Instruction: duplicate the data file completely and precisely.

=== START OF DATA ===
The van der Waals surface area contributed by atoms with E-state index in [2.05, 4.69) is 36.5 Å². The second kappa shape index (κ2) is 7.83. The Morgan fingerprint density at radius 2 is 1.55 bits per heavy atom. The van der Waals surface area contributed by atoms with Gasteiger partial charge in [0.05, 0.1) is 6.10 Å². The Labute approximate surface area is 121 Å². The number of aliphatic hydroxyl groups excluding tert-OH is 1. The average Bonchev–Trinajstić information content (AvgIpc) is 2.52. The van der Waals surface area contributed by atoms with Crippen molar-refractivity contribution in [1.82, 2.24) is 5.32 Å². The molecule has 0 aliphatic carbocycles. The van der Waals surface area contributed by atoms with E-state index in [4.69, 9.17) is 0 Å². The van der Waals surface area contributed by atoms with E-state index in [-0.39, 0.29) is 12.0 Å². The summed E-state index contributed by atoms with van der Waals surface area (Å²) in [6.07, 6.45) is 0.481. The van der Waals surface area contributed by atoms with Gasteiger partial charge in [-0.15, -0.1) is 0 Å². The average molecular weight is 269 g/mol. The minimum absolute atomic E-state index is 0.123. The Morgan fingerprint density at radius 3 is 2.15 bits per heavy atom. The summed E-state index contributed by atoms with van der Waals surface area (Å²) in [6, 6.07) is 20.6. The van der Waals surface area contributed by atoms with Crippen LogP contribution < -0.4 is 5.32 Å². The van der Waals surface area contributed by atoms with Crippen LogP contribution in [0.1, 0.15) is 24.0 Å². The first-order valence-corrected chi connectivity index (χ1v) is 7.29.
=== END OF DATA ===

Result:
The van der Waals surface area contributed by atoms with E-state index in [2.05, 4.69) is 36.5 Å². The second kappa shape index (κ2) is 7.83. The Morgan fingerprint density at radius 2 is 1.55 bits per heavy atom. The van der Waals surface area contributed by atoms with Gasteiger partial charge in [0.05, 0.1) is 6.10 Å². The Labute approximate surface area is 121 Å². The number of aliphatic hydroxyl groups excluding tert-OH is 1. The average Bonchev–Trinajstić information content (AvgIpc) is 2.52. The van der Waals surface area contributed by atoms with Crippen molar-refractivity contribution in [1.82, 2.24) is 5.32 Å². The molecule has 0 aliphatic carbocycles. The van der Waals surface area contributed by atoms with E-state index in [4.69, 9.17) is 0 Å². The van der Waals surface area contributed by atoms with E-state index in [-0.39, 0.29) is 12.0 Å². The summed E-state index contributed by atoms with van der Waals surface area (Å²) in [6.07, 6.45) is 0.481. The van der Waals surface area contributed by atoms with Gasteiger partial charge in [-0.15, -0.1) is 0 Å². The average molecular weight is 269 g/mol. The minimum absolute atomic E-state index is 0.123. The Morgan fingerprint density at radius 3 is 2.15 bits per heavy atom. The summed E-state index contributed by atoms with van der Waals surface area (Å²) in [6, 6.07) is 20.6. The van der Waals surface area contributed by atoms with Crippen LogP contribution < -0.4 is 5.32 Å². The van der Waals surface area contributed by atoms with Crippen LogP contribution in [0.1, 0.15) is 24.0 Å². The first-order valence-corrected chi connectivity index (χ1v) is 7.29.